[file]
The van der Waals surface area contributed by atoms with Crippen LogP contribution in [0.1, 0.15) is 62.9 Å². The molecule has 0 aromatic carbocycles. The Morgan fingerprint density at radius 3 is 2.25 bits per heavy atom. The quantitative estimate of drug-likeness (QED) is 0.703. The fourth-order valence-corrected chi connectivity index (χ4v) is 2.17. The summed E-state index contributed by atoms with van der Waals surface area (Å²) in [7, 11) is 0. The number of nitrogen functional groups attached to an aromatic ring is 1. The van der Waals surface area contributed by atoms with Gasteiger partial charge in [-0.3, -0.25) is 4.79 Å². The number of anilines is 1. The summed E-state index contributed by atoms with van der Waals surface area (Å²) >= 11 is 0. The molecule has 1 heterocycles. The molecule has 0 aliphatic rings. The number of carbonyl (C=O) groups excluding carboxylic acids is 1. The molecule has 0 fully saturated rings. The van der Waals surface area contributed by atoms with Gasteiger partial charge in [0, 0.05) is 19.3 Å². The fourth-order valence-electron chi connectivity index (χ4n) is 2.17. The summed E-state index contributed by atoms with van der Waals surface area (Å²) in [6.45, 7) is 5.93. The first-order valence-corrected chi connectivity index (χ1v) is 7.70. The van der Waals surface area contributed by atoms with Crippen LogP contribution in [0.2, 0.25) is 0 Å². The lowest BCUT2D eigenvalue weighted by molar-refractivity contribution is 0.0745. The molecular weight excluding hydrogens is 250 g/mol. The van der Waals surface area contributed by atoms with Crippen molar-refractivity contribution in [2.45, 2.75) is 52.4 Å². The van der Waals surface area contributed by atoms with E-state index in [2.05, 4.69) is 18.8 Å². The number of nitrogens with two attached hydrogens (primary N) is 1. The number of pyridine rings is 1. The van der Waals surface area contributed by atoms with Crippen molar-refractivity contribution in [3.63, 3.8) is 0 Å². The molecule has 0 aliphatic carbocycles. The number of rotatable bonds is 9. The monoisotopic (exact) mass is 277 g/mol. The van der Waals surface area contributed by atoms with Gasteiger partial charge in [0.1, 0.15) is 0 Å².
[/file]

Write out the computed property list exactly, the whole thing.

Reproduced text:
The van der Waals surface area contributed by atoms with Crippen LogP contribution in [0.1, 0.15) is 62.9 Å². The molecule has 0 aromatic carbocycles. The Morgan fingerprint density at radius 3 is 2.25 bits per heavy atom. The quantitative estimate of drug-likeness (QED) is 0.703. The fourth-order valence-corrected chi connectivity index (χ4v) is 2.17. The summed E-state index contributed by atoms with van der Waals surface area (Å²) in [7, 11) is 0. The number of nitrogen functional groups attached to an aromatic ring is 1. The van der Waals surface area contributed by atoms with Gasteiger partial charge in [-0.3, -0.25) is 4.79 Å². The number of anilines is 1. The summed E-state index contributed by atoms with van der Waals surface area (Å²) >= 11 is 0. The molecule has 1 heterocycles. The molecule has 0 aliphatic rings. The number of carbonyl (C=O) groups excluding carboxylic acids is 1. The molecule has 0 fully saturated rings. The van der Waals surface area contributed by atoms with Gasteiger partial charge in [0, 0.05) is 19.3 Å². The fourth-order valence-electron chi connectivity index (χ4n) is 2.17. The summed E-state index contributed by atoms with van der Waals surface area (Å²) in [6.45, 7) is 5.93. The first-order valence-corrected chi connectivity index (χ1v) is 7.70. The van der Waals surface area contributed by atoms with Crippen LogP contribution in [0.2, 0.25) is 0 Å². The lowest BCUT2D eigenvalue weighted by molar-refractivity contribution is 0.0745. The molecular weight excluding hydrogens is 250 g/mol. The van der Waals surface area contributed by atoms with Crippen molar-refractivity contribution in [2.45, 2.75) is 52.4 Å². The van der Waals surface area contributed by atoms with E-state index in [2.05, 4.69) is 18.8 Å². The number of nitrogens with two attached hydrogens (primary N) is 1. The number of pyridine rings is 1. The van der Waals surface area contributed by atoms with Crippen molar-refractivity contribution in [3.63, 3.8) is 0 Å². The molecule has 0 aliphatic carbocycles. The number of rotatable bonds is 9. The monoisotopic (exact) mass is 277 g/mol. The van der Waals surface area contributed by atoms with Gasteiger partial charge in [0.1, 0.15) is 0 Å².